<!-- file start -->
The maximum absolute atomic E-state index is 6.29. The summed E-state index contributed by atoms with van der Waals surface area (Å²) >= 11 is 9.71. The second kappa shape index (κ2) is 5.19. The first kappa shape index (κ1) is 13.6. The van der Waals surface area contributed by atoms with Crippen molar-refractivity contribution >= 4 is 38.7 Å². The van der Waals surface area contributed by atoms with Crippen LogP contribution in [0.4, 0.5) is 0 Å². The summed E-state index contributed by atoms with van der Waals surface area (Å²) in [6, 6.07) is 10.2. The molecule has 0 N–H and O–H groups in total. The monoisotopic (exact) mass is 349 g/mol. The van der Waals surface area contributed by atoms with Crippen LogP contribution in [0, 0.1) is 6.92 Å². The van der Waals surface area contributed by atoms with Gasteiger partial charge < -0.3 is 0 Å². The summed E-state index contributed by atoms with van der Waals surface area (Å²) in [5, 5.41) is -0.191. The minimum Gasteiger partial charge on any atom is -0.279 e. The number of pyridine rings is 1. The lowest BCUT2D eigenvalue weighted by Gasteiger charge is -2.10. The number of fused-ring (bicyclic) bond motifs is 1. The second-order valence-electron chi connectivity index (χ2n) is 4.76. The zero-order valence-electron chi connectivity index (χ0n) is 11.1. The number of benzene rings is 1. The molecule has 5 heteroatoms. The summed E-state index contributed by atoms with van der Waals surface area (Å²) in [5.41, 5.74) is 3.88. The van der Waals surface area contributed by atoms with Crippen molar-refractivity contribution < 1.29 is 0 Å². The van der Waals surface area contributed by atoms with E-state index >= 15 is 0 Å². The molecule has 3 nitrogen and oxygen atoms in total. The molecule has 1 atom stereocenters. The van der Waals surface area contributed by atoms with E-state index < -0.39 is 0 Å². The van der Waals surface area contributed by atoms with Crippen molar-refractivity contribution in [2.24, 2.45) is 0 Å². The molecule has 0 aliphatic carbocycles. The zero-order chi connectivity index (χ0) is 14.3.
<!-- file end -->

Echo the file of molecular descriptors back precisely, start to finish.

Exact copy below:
The maximum absolute atomic E-state index is 6.29. The summed E-state index contributed by atoms with van der Waals surface area (Å²) >= 11 is 9.71. The second kappa shape index (κ2) is 5.19. The first kappa shape index (κ1) is 13.6. The van der Waals surface area contributed by atoms with Crippen molar-refractivity contribution >= 4 is 38.7 Å². The van der Waals surface area contributed by atoms with Crippen LogP contribution in [0.4, 0.5) is 0 Å². The summed E-state index contributed by atoms with van der Waals surface area (Å²) in [6, 6.07) is 10.2. The molecule has 0 N–H and O–H groups in total. The monoisotopic (exact) mass is 349 g/mol. The van der Waals surface area contributed by atoms with Crippen LogP contribution in [0, 0.1) is 6.92 Å². The van der Waals surface area contributed by atoms with Gasteiger partial charge < -0.3 is 0 Å². The summed E-state index contributed by atoms with van der Waals surface area (Å²) in [5, 5.41) is -0.191. The minimum Gasteiger partial charge on any atom is -0.279 e. The number of pyridine rings is 1. The lowest BCUT2D eigenvalue weighted by Gasteiger charge is -2.10. The number of fused-ring (bicyclic) bond motifs is 1. The second-order valence-electron chi connectivity index (χ2n) is 4.76. The zero-order valence-electron chi connectivity index (χ0n) is 11.1. The number of benzene rings is 1. The molecule has 5 heteroatoms. The summed E-state index contributed by atoms with van der Waals surface area (Å²) in [5.41, 5.74) is 3.88. The van der Waals surface area contributed by atoms with Crippen molar-refractivity contribution < 1.29 is 0 Å². The van der Waals surface area contributed by atoms with E-state index >= 15 is 0 Å². The molecule has 3 nitrogen and oxygen atoms in total. The molecule has 1 atom stereocenters. The van der Waals surface area contributed by atoms with E-state index < -0.39 is 0 Å². The van der Waals surface area contributed by atoms with Crippen molar-refractivity contribution in [2.24, 2.45) is 0 Å². The molecule has 0 aliphatic carbocycles. The zero-order chi connectivity index (χ0) is 14.3.